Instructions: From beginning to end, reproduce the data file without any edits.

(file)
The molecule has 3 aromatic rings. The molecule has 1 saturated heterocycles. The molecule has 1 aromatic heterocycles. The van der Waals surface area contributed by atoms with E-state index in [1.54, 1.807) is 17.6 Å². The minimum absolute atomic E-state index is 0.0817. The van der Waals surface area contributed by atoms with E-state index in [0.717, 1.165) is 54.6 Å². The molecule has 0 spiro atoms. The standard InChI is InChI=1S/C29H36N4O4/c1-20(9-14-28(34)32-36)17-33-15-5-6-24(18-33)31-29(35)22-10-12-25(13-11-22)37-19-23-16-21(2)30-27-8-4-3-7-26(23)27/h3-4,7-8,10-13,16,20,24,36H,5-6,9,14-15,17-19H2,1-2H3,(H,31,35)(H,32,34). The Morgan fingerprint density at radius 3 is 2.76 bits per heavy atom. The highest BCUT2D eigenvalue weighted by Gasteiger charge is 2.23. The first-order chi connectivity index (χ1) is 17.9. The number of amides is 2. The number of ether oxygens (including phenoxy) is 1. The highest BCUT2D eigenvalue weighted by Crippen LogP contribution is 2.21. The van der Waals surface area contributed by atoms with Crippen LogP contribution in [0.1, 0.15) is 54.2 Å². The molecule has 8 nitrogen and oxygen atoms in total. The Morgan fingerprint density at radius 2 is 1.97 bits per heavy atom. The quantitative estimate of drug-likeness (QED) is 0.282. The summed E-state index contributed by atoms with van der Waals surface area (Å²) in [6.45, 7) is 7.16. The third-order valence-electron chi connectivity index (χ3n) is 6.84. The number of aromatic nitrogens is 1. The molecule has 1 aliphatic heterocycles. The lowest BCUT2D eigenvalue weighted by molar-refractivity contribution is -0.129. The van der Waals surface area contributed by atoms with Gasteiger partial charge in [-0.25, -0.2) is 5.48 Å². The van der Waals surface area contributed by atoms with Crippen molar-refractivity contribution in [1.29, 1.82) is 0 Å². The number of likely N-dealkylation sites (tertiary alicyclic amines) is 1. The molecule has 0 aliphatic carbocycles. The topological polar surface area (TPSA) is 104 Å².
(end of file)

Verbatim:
The molecule has 3 aromatic rings. The molecule has 1 saturated heterocycles. The molecule has 1 aromatic heterocycles. The van der Waals surface area contributed by atoms with E-state index in [1.54, 1.807) is 17.6 Å². The minimum absolute atomic E-state index is 0.0817. The van der Waals surface area contributed by atoms with E-state index in [0.717, 1.165) is 54.6 Å². The molecule has 0 spiro atoms. The standard InChI is InChI=1S/C29H36N4O4/c1-20(9-14-28(34)32-36)17-33-15-5-6-24(18-33)31-29(35)22-10-12-25(13-11-22)37-19-23-16-21(2)30-27-8-4-3-7-26(23)27/h3-4,7-8,10-13,16,20,24,36H,5-6,9,14-15,17-19H2,1-2H3,(H,31,35)(H,32,34). The Morgan fingerprint density at radius 3 is 2.76 bits per heavy atom. The highest BCUT2D eigenvalue weighted by Gasteiger charge is 2.23. The first-order chi connectivity index (χ1) is 17.9. The number of amides is 2. The number of ether oxygens (including phenoxy) is 1. The highest BCUT2D eigenvalue weighted by Crippen LogP contribution is 2.21. The van der Waals surface area contributed by atoms with Crippen LogP contribution in [0.1, 0.15) is 54.2 Å². The molecule has 8 nitrogen and oxygen atoms in total. The Morgan fingerprint density at radius 2 is 1.97 bits per heavy atom. The quantitative estimate of drug-likeness (QED) is 0.282. The summed E-state index contributed by atoms with van der Waals surface area (Å²) in [6.45, 7) is 7.16. The third-order valence-electron chi connectivity index (χ3n) is 6.84. The number of aromatic nitrogens is 1. The molecule has 1 aliphatic heterocycles. The lowest BCUT2D eigenvalue weighted by molar-refractivity contribution is -0.129. The van der Waals surface area contributed by atoms with Gasteiger partial charge in [-0.25, -0.2) is 5.48 Å². The van der Waals surface area contributed by atoms with Crippen molar-refractivity contribution in [1.29, 1.82) is 0 Å². The number of likely N-dealkylation sites (tertiary alicyclic amines) is 1. The molecule has 0 aliphatic carbocycles. The topological polar surface area (TPSA) is 104 Å².